In my posting of November 9, I outlined some of the changes to the state legislatures that occurred as a result of the election. As some races have been finalized, it is not a bad idea to re-visit the topic and to gain additional perspective on what the seismic shift at the state level means for pharmaceutical marketing and policy.
According to the National Conference of State Legislatures, following a recount in Montana, the stats on states are these – Democrats now control both houses in 23 states, up from 19 prior to the election while Republicans hold both houses in 15, down from 20 pre-election, with 11 states splitting their houses between both parties. It is noteworthy that in many states, the matter of control was left to a single seat. For example, also in Montana, a state senator switched parties after the election from Republican to Democrat, giving Democrats the edge in the Senate, while a recount involving a single seat gave Republicans the House.
While generalizations are often faulty, it is safe to identify the Democratic side as generally more involved in consumer activism than their Republican counterparts. There are 323 new Democrats sitting in state seats. In addition, the signal sent by voters could be interpreted as a mandate for change among states. What does that mean?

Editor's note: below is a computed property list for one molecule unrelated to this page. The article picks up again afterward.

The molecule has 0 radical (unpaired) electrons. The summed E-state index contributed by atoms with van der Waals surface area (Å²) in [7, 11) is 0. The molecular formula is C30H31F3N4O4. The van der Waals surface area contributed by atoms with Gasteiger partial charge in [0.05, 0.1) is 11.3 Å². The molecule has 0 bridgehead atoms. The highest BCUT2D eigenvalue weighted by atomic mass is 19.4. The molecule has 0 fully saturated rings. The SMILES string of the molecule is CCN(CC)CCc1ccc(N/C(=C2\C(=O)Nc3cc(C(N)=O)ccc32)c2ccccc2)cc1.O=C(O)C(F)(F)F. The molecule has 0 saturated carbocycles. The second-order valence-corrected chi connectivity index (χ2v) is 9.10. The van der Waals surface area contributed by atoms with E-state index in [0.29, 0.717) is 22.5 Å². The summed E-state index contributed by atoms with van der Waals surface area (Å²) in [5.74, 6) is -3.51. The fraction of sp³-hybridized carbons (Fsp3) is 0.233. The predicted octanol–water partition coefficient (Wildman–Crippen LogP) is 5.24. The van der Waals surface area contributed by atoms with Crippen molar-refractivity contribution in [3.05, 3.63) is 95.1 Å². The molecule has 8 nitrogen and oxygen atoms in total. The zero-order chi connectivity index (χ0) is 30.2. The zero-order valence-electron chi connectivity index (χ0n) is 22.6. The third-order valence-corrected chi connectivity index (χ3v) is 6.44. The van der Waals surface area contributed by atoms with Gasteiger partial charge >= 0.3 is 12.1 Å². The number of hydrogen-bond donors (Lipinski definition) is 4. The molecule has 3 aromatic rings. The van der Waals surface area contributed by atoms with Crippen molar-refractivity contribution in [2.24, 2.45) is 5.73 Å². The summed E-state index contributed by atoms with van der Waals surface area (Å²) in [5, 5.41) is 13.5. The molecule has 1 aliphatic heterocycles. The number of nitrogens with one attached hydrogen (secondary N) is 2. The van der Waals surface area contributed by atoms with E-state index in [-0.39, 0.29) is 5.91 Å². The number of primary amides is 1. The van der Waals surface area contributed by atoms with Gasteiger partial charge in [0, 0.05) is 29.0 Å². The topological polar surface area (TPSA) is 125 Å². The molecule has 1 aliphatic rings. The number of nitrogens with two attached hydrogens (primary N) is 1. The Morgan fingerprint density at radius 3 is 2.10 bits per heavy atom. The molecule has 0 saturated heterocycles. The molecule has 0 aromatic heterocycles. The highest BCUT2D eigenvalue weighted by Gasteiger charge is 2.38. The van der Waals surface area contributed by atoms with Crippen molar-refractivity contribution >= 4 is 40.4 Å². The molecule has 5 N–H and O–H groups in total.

A number of states last year began individual efforts at some of the issues taking the lead on the national stage when it comes to pharmaceutical marketing practices. Some states began legislating the role of the sales force while others began to shield physicians from marketing tactics in other ways.
While many eyes are focused on the national front, look for some groundswell issues at the state level, particularly in key states such as California, New York, Illinois, Florida and Pennsylvania that could signal a new tide of marketing reforms at the state level that could dwarf in impact the issues at center stage in Washington.
Eye on FDA will periodically report on developments at the state level.